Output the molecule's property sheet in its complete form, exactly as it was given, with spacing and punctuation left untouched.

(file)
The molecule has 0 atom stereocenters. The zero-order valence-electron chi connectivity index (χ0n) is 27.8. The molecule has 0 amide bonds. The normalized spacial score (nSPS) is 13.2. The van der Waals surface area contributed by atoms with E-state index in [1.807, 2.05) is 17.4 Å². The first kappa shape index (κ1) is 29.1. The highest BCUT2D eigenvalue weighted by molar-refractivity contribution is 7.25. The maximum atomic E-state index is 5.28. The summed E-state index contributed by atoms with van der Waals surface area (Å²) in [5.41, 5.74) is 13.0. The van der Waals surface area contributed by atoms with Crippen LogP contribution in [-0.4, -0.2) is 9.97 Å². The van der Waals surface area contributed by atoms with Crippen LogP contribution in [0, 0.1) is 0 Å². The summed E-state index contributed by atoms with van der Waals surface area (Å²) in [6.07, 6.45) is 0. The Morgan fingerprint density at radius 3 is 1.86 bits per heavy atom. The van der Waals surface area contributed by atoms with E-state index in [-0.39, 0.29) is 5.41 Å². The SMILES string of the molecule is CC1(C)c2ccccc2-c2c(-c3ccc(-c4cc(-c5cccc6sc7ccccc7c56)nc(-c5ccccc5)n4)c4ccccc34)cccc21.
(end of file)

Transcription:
The molecule has 0 atom stereocenters. The zero-order valence-electron chi connectivity index (χ0n) is 27.8. The molecule has 0 amide bonds. The normalized spacial score (nSPS) is 13.2. The van der Waals surface area contributed by atoms with E-state index in [1.807, 2.05) is 17.4 Å². The first kappa shape index (κ1) is 29.1. The highest BCUT2D eigenvalue weighted by molar-refractivity contribution is 7.25. The maximum atomic E-state index is 5.28. The summed E-state index contributed by atoms with van der Waals surface area (Å²) in [5.41, 5.74) is 13.0. The van der Waals surface area contributed by atoms with Crippen LogP contribution in [-0.4, -0.2) is 9.97 Å². The van der Waals surface area contributed by atoms with Crippen LogP contribution in [0, 0.1) is 0 Å². The summed E-state index contributed by atoms with van der Waals surface area (Å²) in [6.07, 6.45) is 0. The Morgan fingerprint density at radius 3 is 1.86 bits per heavy atom. The van der Waals surface area contributed by atoms with E-state index in [-0.39, 0.29) is 5.41 Å². The SMILES string of the molecule is CC1(C)c2ccccc2-c2c(-c3ccc(-c4cc(-c5cccc6sc7ccccc7c56)nc(-c5ccccc5)n4)c4ccccc34)cccc21.